Human Rights in the Workplace - Personal Protective Equipment
On this page
- How do human rights relate to the workplace?
- How does wearing personal protective equipment relate to human rights?
- How does the employer determine if PPE is required?
- Does the PPE policy or program need to be applied to all workers?
- How could an employer accommodate a worker when PPE is needed?
- Can a worker refuse or be exempted from wearing PPE?
- Can an employer choose not to hire someone who refuses or is unable to wear PPE?
- Can an employer terminate a worker who refuses to wear PPE?
The Canadian Human Rights Act and similar legislation are in force in Canada and in each province and territory to protect specific rights and freedoms and allow individuals to be able to participate in society to the fullest extent possible.
Please see the OSH Answers “Human Rights in the Workplace” document for more information.
NOTE: Always seek legal advice before making decisions based on human rights. CCOHS is not a regulatory authority. This document is advisory only and may not apply to every situation. Evaluate the specific circumstances for your organization in your jurisdiction, and seek the advice of legal professionals with knowledge of human rights as applied to the workplace.
There may be situations where protected human rights appear to be in conflict with safe work practices, particularly the use of personal protective equipment.
When developing the personal protective equipment (PPE) policy or program, always consider protected human rights and any necessary appropriate accommodation. Grounds for accommodation should be considered during the risk assessment process, rather than taking a reactive approach to worker complaints. Accommodations should be planned and implemented, with relevant worker participation, before exposing the workers to hazards requiring the protection of PPE. One example occurs when religious grounds require a head covering, such as a turban. This headcover may interfere with the protection provided by a hard hat. Another example may include the religious practice of wearing a face covering or having facial hair, which may interfere with the seal of a respirator.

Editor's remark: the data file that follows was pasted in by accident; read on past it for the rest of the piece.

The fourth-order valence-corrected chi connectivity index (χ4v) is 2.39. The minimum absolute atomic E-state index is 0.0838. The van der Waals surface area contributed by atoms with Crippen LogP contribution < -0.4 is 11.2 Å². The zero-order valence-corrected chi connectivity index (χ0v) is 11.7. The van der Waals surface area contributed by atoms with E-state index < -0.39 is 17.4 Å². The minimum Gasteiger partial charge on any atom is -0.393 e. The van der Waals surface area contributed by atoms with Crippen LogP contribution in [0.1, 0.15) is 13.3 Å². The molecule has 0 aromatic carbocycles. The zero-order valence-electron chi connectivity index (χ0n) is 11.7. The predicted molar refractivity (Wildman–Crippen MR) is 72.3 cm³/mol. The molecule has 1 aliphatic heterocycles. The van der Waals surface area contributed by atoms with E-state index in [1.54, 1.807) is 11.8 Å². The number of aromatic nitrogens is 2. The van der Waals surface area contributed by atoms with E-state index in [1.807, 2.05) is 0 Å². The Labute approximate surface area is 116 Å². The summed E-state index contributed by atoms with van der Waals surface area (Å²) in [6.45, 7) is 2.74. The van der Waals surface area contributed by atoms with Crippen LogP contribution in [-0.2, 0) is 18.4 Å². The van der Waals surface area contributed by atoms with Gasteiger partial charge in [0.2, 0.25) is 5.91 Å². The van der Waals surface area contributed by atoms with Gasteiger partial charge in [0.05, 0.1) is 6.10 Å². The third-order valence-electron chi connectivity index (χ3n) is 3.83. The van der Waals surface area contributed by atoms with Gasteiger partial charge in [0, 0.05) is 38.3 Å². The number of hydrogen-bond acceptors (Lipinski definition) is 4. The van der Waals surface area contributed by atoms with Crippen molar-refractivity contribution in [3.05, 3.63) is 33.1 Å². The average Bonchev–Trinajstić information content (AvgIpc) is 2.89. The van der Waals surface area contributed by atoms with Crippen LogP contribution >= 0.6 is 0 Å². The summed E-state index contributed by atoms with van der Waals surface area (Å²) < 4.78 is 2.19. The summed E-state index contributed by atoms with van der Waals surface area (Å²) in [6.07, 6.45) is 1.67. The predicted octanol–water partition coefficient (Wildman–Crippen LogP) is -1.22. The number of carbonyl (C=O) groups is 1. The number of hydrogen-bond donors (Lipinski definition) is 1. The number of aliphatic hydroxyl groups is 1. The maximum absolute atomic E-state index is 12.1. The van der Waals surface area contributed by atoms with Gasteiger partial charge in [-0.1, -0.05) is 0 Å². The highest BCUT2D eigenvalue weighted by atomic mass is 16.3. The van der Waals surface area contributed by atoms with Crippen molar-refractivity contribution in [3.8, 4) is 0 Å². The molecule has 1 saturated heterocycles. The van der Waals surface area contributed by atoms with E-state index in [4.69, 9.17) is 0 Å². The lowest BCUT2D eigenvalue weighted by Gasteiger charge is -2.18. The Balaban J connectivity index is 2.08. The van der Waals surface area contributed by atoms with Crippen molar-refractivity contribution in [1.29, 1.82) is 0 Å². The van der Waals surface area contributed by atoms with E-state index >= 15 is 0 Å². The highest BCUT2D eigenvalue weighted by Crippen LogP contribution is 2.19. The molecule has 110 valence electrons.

Employers must complete a hazard identification and risk assessment to determine the appropriate control measures needed in the workplace. Control measures are based on the hierarchy of controls.
In the example where there is a risk of head injury, the following control measures may be implemented in order of priority:
Elimination: Remove the hazard that poses the risk of head injury.
Engineering: Install guards or barriers to prevent workers from being exposed to head injury hazards. For example, if loads are being lifted by a crane, install a barrier to block off the area within the swing radius of the boom and load. Another example is the installation of toeboards which reduce the likelihood of small objects (such as tools) being dropped from an overhead platform, or the installation of a safety net to catch falling debris.
Administrative: Develop a policy or procedure that guides safe work. For example, a PPE policy that restricts those workers who are not wearing a hard hat from performing tasks where there is a risk of head injury.
PPE: Determine if the requirement for a hardhat is a bona fide occupational requirement. Are alternate types of protective equipment available that provide equal or better protection?